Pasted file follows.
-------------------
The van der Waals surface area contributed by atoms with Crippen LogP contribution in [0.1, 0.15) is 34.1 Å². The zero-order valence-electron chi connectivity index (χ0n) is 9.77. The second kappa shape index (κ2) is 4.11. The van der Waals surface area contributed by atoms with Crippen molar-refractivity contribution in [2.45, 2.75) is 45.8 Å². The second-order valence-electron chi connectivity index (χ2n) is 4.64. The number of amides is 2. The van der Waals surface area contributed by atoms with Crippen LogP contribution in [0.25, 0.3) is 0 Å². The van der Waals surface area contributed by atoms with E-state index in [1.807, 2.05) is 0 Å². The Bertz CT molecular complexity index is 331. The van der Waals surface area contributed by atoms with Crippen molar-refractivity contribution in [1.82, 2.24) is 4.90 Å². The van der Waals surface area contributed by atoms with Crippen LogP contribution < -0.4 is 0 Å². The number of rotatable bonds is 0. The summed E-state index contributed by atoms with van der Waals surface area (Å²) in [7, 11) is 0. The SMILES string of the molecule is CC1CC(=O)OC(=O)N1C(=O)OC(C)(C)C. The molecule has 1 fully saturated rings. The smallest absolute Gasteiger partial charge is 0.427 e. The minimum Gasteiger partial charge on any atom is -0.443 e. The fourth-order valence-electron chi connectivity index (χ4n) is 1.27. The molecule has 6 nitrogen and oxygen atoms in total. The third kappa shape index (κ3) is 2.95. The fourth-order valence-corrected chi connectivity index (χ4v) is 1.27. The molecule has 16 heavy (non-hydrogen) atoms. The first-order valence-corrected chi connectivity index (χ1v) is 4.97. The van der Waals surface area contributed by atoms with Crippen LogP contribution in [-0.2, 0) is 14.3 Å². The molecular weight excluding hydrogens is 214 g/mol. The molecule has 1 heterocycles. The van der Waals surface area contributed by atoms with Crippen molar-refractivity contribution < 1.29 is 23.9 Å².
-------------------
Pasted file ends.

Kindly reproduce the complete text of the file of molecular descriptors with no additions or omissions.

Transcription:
The van der Waals surface area contributed by atoms with Crippen LogP contribution in [0.1, 0.15) is 34.1 Å². The zero-order valence-electron chi connectivity index (χ0n) is 9.77. The second kappa shape index (κ2) is 4.11. The van der Waals surface area contributed by atoms with Crippen molar-refractivity contribution in [2.45, 2.75) is 45.8 Å². The second-order valence-electron chi connectivity index (χ2n) is 4.64. The number of amides is 2. The van der Waals surface area contributed by atoms with Crippen LogP contribution in [0.25, 0.3) is 0 Å². The van der Waals surface area contributed by atoms with E-state index in [1.807, 2.05) is 0 Å². The Bertz CT molecular complexity index is 331. The van der Waals surface area contributed by atoms with Crippen molar-refractivity contribution in [1.82, 2.24) is 4.90 Å². The van der Waals surface area contributed by atoms with Crippen LogP contribution < -0.4 is 0 Å². The number of rotatable bonds is 0. The summed E-state index contributed by atoms with van der Waals surface area (Å²) in [7, 11) is 0. The SMILES string of the molecule is CC1CC(=O)OC(=O)N1C(=O)OC(C)(C)C. The molecule has 1 fully saturated rings. The smallest absolute Gasteiger partial charge is 0.427 e. The minimum Gasteiger partial charge on any atom is -0.443 e. The fourth-order valence-electron chi connectivity index (χ4n) is 1.27. The molecule has 6 nitrogen and oxygen atoms in total. The third kappa shape index (κ3) is 2.95. The fourth-order valence-corrected chi connectivity index (χ4v) is 1.27. The molecule has 16 heavy (non-hydrogen) atoms. The first-order valence-corrected chi connectivity index (χ1v) is 4.97. The van der Waals surface area contributed by atoms with Crippen LogP contribution in [-0.2, 0) is 14.3 Å². The molecular weight excluding hydrogens is 214 g/mol. The molecule has 1 heterocycles. The van der Waals surface area contributed by atoms with Crippen molar-refractivity contribution < 1.29 is 23.9 Å².